Reappraising the wines of the Rhone

Date:28-10-2013 08:58:23 read:1

Reappraising the wines of the Rhone

Exploring the northern reaches of south-eastern France’s great river yields some pleasant – and surprising – results

Northern lights: the selection of Rhone wines at Haynes, Hanson & Clarke  

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Some time over the last couple of years, the northern Rhone began to glow on my internal radar as a region whose wines Needed to Be Paid More Attention. This was probably the result of a literal drip drip, a seep into my subconscious as, at tasting after tasting, the wines kept over-performing, or surprising with their unexpected edge of sharpness and vitality.

Then I had breakfast with the two buyers at a small London shop called Haynes, Hanson & Clark, and Jim Eustace said how much he was enjoying St Joseph reds at the moment – “They have such beautiful freshness” – and that glow became even brighter. Right, I said, time to devote some space to them.

First, back to basics. Grenache is the king of the southern Rhone, where it makes wines that taste like pale tongues of fire, often high in alcohol, flaring out, all red berries or confit strawberries, carrying a scent that is reminiscent of the dried herbs on scrubby hillsides. In the north, you’re looking at syrah: dark and intense, more introverted, less accessible, good for long ageing. Also, usually not the cheapest you’ll find in the Rhone; but on a dark, damp night – and I am writing this looking out at driving rain and red autumn leaves – it doesn’t half hit the spot.

OK, so it’s the same grape as Australian shiraz, but I don’t even keep northern Rhone syrah in the same mental filing cabinet. The Old World version often tastes of blackened old fence posts and feels like falling into a black hole and finding smooth pebbles and cool herbs somewhere in there; the New is more likely to range from liquorice to baked raspberries to stewing mulberries.

The Rhone appellations have their own characteristics. Cornas, usually spoken of as being one of the more rustic, reminds me of an old pair of Doc Marten steel-toecap shoes. It can have a certain toughness and gruffness, it’s less sophisticated than its neighbours. Immediately to the north, on the east bank of the river, you have Crozes-Hermitage, with the much, much smaller hill of Hermitage, where Chave is the god of producers, tucked away at its heart, making wines that are similar and yet more imposing. Facing it across the river on the steep west bank, there is the long straggle of vineyards, some of them planted on granite, that is St Joseph. The best St Joseph wines are mineral and as well-defined as a pencil drawing. At its northerly edge, St Joseph shades into perfumed Condrieu: there is an intersection on the Venn diagram before you are in viognier country. And then, in the very north, you have Côte Rôtie, where a little viognier is sometimes mixed in with the syrah.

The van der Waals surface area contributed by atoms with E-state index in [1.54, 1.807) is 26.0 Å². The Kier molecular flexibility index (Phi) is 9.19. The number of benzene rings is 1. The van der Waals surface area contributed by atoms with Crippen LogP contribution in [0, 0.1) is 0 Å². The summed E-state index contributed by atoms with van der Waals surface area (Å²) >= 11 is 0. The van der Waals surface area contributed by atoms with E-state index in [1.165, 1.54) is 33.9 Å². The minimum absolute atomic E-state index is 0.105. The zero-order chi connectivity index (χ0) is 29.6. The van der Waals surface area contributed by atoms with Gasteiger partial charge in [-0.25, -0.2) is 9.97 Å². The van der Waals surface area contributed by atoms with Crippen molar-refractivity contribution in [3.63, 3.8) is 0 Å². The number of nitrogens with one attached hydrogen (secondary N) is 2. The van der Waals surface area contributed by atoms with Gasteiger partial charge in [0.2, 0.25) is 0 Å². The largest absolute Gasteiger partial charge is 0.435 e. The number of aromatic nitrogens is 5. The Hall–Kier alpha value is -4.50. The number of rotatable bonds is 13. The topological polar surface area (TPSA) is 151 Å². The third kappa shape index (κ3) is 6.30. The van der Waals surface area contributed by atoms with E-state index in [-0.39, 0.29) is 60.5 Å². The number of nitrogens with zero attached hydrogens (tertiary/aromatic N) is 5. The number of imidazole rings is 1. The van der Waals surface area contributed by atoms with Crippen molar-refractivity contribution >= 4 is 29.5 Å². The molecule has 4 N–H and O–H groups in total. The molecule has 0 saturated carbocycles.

You hear all sorts of explanations as to why a splash of viognier is sometimes used in Côte Rôtie. The more romantic one is to say that it lifts the black fruit out of the glass on a perfumed waft, in the same way that a rise of warm air carries a scent to your nose. The more prosaic one is to say that producers did it to make the wine go further. The odd thing is that the syrah grown here can smell so floral that sometimes, tasting, I get confused and think there may be some viognier there when there isn’t. Conversely, the viognier – when it is there – can make the wine feel a bit gloopy and obvious.

Increasingly, some of the better producers are branching out beyond the traditional appellations and making IGP (what used to be vin de pays) wines that have real style and finesse. These tend to be wines for drinking now rather than for stashing away in a cellar for the long haul, and I like them all the more for it.

The wines on the right are gathered from tastings in my notebook over the last few weeks and months. After my chat with Siobhan Astbury and Jim Eustace at Haynes, Hanson & Clarke I also went back to the teeny basement of their South Kensington shop especially to try some of their northern Rhone wines. Unusually, Siobhan and Jim buy as a pair, tasting and discussing, before reaching a decision on any wine. They have a particular buying style – elegant, understated, precise – that works very well for northern Rhone wines. If you’re nearby, it’s worth popping in for the fragrant yet still slightly meaty Jean-Claude Marsanne St Joseph 2010 (£20.60) as well as the one on the right. As I left I mentioned that I planned to walk past nearby Bywater St and say hello to George Smiley who supposedly lives at No 9. I’ve always thought it odd of John le Carré to give him an address that actually exists in real life, and wondered why he did it and why he chose that particular spot.

“Oh,” said Jim. “Well he’s my uncle, so I’ll have to ask him.”

Jim, we are still waiting to hear…

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